Estimated delivery 12-14 days
  • £45.00

    Bathgate Hills Trilogy - Andrew Duncan

    Composed by Andrew Duncan and written for the West Lothian Schools Band, A Bathgate Hills Trilogy is in three movements, each one dedicated to and representing a different hill.Comments from the composer:Movement 1 – Dechmont LawThe first movement describes the peculiar events which took place in November 1979 when a forestry worker, Bob Taylor, had a close encounter with an alien spacecraft in Dechmont Woods at the bottom of Dechmont Hill. Bob Taylor’s account from the time describes a large sphere like object about twenty feet across which pulled him by the legs towards it, caustic smoke then caused him to pass out. He awoke a short time later in the same spot but the spaceship had gone leaving behind marks in the soil. His story caused a great deal of media interest and a great deal of excitement in the local community.Movement 2 – The Knock HillThe Term ‘Knock’ is Scottish Gaelic for ‘hill’ and the Knock Hill is the highest peak in the Bathgate Hills being 305 metres above Sea Level. On a clear day the Knock hill has excellent views of the Bass Rock to the East and the distant hills of Arran to the West as well as of the whole of West Lothian and across the Firth of Forth to Fife and beyond to the North.The second movement is a description of a leisurely walk to the summit of this hill and the enjoyment of a pleasant summer’s day spent walking and taking in the beautiful panoramic views. However, as is the case with the Scottish Summer, a change in the weather finds a clear blue sky being replaced with dark rain clouds. The changed weather brings a sudden brief but unwelcome cold downpour of rain, drenching anyone out walking! Finally, the clouds pass and the more pleasant summer weather returns.Movement 3 – Cairnpapple HillCairnpapple Hill is a near neighbour of the Knock Hill. It is almost as high but interest in Cairnpapple Hill lies in the outstanding archaeological monument near the summit, an Iron Age burial chamber. The chamber dates back to 25 years BC and was built by a mysterious people known as the Beaker People (so called because they left behind a number of large earthenware beakers). The mysteries of Cairnpapple Hill have always been a source of fascination for me ever since first visiting the hill as a school child.The third movement describes the lives of the Beaker People. The landscape they would have looked out on would have been mostly dense forest which would have contained many perils including dangerous wolves and bears. Life was harsh and short for the Beaker People and they would always have been close to danger and to death. The average life expectancy for the Beaker People was only 31 years of age. The summit of the hill would have been clear of forest and would have afforded the Beaker People some protection as they could see all around the near countryside enabling them to keep a watchful lookout for their enemies – both animal and human!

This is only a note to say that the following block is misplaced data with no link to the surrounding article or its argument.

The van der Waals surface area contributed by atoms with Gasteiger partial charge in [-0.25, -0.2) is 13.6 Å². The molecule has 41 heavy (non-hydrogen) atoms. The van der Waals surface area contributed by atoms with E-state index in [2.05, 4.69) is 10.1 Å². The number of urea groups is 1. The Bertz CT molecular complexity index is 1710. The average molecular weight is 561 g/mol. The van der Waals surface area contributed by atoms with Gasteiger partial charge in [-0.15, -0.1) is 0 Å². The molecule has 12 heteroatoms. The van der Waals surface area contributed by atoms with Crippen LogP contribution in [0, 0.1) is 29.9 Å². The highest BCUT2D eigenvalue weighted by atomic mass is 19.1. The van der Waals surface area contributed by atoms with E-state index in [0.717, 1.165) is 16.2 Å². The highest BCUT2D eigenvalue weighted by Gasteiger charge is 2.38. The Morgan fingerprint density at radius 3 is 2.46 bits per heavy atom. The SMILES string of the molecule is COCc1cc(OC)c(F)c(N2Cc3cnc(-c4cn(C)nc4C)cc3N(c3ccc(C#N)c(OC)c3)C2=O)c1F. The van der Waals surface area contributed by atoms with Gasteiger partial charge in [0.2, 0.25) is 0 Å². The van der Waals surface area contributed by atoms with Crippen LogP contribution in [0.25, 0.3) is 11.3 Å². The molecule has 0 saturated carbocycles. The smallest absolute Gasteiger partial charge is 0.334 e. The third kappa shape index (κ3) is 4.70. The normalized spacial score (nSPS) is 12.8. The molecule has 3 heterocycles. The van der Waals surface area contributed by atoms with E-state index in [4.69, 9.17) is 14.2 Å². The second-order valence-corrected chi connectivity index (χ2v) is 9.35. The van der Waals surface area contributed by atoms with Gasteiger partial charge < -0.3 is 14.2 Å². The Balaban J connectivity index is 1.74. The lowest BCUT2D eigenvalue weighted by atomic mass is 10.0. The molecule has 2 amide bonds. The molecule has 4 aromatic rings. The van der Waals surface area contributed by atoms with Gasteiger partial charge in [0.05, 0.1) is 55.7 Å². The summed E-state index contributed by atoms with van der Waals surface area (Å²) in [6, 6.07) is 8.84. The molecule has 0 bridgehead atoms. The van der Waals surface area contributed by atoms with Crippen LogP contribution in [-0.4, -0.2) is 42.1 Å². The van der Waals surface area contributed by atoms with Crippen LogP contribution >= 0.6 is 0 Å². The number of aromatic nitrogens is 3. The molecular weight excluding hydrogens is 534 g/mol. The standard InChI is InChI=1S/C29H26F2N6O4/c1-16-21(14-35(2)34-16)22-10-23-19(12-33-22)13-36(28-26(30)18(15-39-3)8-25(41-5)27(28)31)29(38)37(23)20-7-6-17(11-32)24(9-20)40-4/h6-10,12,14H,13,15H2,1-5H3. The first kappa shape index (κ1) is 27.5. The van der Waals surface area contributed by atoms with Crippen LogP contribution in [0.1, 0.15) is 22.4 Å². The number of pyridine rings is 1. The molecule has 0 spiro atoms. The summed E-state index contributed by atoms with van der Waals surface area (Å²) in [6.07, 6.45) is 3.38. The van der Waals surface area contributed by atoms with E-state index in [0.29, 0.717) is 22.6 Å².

In stock: Estimated delivery 1-2 days